Negotiate – It’s a right!

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Thursday April 16 2009

Bike messengers and car couriers protested outside Courrier Rapide on March 26th with a clear message to their employer: Une convention collective, ça presse! CUPW received a bargaining unit certificate on June 21, 2007 yet there’s still no signed collective agreement. Courrier Rapide management refuses to bargain in good faith. CUPW is now trying some more creative means to force Courrier Rapide to negotiate, including this demonstration outside their office. There’s more to come if they won’t budge!

Bike messengers and car couriers protested outside Courrier Rapide on March 26th, 2009
Jerome Abramovitch /


More on bargaining

Speaking of couriers bargaining in Montreal, bike messengers and car couriers at Courrier Com and LDJV Courrier Plus have voted on a program of demands for their second rounds of bargaining. Their demands include guaranteed standby pay, a wage increase of 2.25%, paid leave, a role in determining company pricing, and radio fees to be paid by the company.

Members of the bargaining committee will be meeting with employer representatives in the coming months.

Both collective agreements expired April 8, 2009.


Consulting on pensions

This may be a long way down the road for many CUPW members but it’s important to give some thought to finances and retirement. On this note, CUPW has been pushing the federal government to do its part in ensuring you have enough money to retire.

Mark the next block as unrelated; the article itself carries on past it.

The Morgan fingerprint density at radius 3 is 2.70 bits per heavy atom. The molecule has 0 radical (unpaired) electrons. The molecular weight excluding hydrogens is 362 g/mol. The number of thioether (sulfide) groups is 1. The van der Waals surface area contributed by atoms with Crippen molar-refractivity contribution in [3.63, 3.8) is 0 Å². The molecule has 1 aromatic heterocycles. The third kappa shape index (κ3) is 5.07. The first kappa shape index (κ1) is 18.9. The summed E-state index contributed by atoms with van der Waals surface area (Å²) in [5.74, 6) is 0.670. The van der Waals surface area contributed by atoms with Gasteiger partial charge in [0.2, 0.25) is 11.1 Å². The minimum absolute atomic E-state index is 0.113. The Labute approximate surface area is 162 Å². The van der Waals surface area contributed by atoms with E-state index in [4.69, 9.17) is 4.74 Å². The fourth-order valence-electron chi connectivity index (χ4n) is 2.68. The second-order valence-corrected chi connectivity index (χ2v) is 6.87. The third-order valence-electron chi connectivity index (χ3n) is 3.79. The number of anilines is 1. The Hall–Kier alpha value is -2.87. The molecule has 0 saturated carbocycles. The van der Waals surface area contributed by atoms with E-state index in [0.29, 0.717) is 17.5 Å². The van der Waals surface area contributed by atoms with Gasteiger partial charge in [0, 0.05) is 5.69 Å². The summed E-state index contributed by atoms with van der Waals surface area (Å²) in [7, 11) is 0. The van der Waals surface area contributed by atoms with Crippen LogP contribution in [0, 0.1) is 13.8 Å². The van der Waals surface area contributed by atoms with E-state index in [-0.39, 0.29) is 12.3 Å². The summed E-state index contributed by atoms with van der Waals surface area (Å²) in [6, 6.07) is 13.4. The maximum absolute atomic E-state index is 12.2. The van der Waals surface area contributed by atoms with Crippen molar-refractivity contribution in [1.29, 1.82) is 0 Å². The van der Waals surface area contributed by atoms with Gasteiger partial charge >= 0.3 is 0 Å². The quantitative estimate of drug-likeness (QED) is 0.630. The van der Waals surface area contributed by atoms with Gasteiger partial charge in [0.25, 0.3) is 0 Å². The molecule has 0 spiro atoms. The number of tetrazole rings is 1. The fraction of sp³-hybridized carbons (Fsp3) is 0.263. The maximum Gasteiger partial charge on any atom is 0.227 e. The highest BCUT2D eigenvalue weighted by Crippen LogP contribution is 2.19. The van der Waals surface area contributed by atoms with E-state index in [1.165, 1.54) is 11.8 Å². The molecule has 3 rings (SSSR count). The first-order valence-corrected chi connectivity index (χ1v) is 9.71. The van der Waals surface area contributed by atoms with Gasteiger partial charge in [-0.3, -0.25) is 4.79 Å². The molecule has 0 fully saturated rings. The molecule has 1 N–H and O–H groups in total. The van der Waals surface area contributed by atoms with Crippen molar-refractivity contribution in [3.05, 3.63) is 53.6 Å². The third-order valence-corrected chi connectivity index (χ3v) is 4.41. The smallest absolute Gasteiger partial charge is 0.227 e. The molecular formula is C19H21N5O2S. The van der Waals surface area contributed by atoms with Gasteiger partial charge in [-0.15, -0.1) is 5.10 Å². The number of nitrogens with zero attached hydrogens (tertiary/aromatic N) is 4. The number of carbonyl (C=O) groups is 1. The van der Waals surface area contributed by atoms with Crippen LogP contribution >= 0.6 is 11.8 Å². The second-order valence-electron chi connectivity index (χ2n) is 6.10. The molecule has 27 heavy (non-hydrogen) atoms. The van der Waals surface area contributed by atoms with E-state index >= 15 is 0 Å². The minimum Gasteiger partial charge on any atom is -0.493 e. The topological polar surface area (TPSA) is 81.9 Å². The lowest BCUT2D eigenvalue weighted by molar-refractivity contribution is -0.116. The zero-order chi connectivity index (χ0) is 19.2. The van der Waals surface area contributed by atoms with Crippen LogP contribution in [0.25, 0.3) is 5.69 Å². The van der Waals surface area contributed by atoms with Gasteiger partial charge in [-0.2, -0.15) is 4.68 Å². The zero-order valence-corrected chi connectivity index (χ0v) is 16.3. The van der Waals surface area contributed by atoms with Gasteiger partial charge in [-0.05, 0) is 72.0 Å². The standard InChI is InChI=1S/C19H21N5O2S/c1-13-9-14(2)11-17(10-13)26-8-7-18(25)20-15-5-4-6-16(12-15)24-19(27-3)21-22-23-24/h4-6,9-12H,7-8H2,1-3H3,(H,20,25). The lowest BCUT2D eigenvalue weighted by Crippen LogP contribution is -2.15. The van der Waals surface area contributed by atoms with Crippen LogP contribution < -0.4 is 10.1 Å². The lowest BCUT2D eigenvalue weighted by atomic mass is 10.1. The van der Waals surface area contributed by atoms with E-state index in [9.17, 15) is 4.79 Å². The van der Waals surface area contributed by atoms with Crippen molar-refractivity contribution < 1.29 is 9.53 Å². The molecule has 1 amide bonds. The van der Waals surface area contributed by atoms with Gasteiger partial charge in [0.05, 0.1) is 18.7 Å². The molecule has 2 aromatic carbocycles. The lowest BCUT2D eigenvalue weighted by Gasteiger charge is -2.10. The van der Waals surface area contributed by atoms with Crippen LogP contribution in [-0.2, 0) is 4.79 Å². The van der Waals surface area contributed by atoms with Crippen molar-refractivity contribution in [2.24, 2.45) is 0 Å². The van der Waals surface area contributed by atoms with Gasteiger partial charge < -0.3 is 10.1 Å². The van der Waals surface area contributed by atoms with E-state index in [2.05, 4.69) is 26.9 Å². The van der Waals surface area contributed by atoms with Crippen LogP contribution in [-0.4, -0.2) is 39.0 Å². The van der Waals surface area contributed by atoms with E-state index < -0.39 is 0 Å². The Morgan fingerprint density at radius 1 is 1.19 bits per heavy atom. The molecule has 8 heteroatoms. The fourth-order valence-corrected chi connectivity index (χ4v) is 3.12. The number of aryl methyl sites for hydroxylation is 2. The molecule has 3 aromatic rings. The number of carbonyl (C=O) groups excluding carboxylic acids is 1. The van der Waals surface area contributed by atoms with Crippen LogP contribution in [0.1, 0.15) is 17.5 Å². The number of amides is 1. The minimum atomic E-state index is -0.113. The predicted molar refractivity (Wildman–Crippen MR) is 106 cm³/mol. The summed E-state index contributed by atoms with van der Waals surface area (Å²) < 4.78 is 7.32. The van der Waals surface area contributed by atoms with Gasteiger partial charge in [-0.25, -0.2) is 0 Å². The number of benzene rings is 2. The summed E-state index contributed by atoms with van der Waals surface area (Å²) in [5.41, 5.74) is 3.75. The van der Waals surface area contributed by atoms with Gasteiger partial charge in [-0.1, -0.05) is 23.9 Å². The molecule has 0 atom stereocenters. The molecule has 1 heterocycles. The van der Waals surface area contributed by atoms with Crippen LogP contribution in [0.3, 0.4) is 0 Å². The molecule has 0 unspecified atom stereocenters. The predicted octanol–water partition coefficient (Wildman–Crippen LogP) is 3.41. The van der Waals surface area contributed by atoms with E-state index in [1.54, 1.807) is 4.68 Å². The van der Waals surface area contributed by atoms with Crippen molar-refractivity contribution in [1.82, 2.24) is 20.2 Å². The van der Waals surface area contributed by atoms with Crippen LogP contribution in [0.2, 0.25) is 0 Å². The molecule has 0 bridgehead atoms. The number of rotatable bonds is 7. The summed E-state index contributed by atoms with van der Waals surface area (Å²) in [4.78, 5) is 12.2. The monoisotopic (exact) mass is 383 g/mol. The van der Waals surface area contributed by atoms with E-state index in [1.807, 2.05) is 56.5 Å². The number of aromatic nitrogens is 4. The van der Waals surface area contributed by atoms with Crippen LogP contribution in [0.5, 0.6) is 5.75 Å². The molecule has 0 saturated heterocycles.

CUPW submitted a brief to the National Consultation on Private Pensions that the federal government held in March. The brief argued that there is an urgent need for increased benefits in the Old Age Security (OAS) and the Canada/Quebec Pension Plan (C/QPP). CUPW’s position is that increasing the OAS is better because it is not restricted to employees or self-employed workers who file taxes and make contributions.

Here’s the status of various groups of private sector workers related to pensions:


Workers who process international parcels at Canada Post facilities

  • These workers are not members of the Canada Post Pension Plan but are eligible for employer contributions to the C/QPP


Combined Urban Service (CUS) and Highway Service (HS) drivers

  • Some workers employed by companies with Canada Post contracts are deemed to be employees with employer-paid C/QPP while others are deemed to be contractors
  • CUS/HS contractors with a contract directly with Canada Post are not members of the Canada Post Pension Plan and are not eligible for employer contributions to the C/QPP


Bike messenger and car courier sector

  • Employers in this sector routinely avoid their legal responsibilities to contribute to the C/QPP by informing workers that they are independent contractors, rather than employees.

The brief also notes that many workers are misclassified as independent contractors, rather than employees or dependent contractors.

Furthermore, many do not earn enough money to file income tax returns and consequently do not make their “self-employed” contribution to the C/QPP.


More workers covered at Dynamex in Saskatoon

The union has signed up additional workers at Dynamex Saskatoon who work as Customer Service Representatives and Dispatchers.

We have submitted an application to the labour board asking that the bargaining unit be changed to include these workers.

In solidarity,
George Floresco
3rd National Vice-President (2002-2019)
Negotiate – It’s a right! (pdf)198.04 KB